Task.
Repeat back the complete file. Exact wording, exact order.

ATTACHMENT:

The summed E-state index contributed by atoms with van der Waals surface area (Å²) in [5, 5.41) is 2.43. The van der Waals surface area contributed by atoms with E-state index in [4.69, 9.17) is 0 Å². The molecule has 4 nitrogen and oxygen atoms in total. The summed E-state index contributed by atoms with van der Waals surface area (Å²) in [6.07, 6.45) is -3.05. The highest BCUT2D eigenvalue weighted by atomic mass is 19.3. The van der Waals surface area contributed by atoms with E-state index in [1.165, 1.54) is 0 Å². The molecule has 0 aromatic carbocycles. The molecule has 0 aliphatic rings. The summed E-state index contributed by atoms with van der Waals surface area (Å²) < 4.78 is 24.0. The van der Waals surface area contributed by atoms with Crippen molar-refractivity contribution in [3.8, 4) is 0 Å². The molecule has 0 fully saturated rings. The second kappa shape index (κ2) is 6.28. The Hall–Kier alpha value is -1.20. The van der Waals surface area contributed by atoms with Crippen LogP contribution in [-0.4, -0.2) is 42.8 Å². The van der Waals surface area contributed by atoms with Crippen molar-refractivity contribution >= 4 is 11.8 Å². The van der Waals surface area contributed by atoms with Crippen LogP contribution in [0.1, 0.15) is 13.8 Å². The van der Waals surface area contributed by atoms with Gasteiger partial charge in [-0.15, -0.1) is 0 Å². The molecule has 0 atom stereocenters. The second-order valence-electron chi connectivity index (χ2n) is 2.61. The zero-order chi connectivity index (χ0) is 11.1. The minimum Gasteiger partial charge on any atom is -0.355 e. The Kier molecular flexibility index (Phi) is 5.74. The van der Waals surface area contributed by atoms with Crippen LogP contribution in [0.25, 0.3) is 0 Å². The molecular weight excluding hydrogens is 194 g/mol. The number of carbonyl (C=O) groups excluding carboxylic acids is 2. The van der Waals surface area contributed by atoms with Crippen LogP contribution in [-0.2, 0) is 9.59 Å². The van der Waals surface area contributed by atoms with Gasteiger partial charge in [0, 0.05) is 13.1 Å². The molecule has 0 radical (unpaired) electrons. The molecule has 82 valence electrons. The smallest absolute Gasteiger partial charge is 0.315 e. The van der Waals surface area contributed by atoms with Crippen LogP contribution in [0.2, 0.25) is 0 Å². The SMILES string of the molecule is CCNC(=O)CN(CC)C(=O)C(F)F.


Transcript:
The summed E-state index contributed by atoms with van der Waals surface area (Å²) in [5, 5.41) is 2.43. The van der Waals surface area contributed by atoms with E-state index in [4.69, 9.17) is 0 Å². The molecule has 4 nitrogen and oxygen atoms in total. The summed E-state index contributed by atoms with van der Waals surface area (Å²) in [6.07, 6.45) is -3.05. The highest BCUT2D eigenvalue weighted by atomic mass is 19.3. The van der Waals surface area contributed by atoms with E-state index in [1.165, 1.54) is 0 Å². The molecule has 0 aromatic carbocycles. The molecule has 0 aliphatic rings. The summed E-state index contributed by atoms with van der Waals surface area (Å²) < 4.78 is 24.0. The van der Waals surface area contributed by atoms with Crippen molar-refractivity contribution in [3.8, 4) is 0 Å². The molecule has 0 fully saturated rings. The second kappa shape index (κ2) is 6.28. The Hall–Kier alpha value is -1.20. The van der Waals surface area contributed by atoms with Crippen LogP contribution in [-0.4, -0.2) is 42.8 Å². The van der Waals surface area contributed by atoms with Crippen molar-refractivity contribution >= 4 is 11.8 Å². The van der Waals surface area contributed by atoms with Crippen LogP contribution in [0.1, 0.15) is 13.8 Å². The van der Waals surface area contributed by atoms with Gasteiger partial charge in [-0.15, -0.1) is 0 Å². The molecule has 0 atom stereocenters. The second-order valence-electron chi connectivity index (χ2n) is 2.61. The zero-order chi connectivity index (χ0) is 11.1. The minimum Gasteiger partial charge on any atom is -0.355 e. The Kier molecular flexibility index (Phi) is 5.74. The van der Waals surface area contributed by atoms with Crippen LogP contribution in [0.25, 0.3) is 0 Å². The molecular weight excluding hydrogens is 194 g/mol. The number of carbonyl (C=O) groups excluding carboxylic acids is 2. The van der Waals surface area contributed by atoms with Crippen LogP contribution in [-0.2, 0) is 9.59 Å². The van der Waals surface area contributed by atoms with Gasteiger partial charge in [0, 0.05) is 13.1 Å². The molecule has 0 radical (unpaired) electrons. The molecule has 82 valence electrons. The smallest absolute Gasteiger partial charge is 0.315 e. The van der Waals surface area contributed by atoms with Crippen LogP contribution in [0.2, 0.25) is 0 Å². The SMILES string of the molecule is CCNC(=O)CN(CC)C(=O)C(F)F.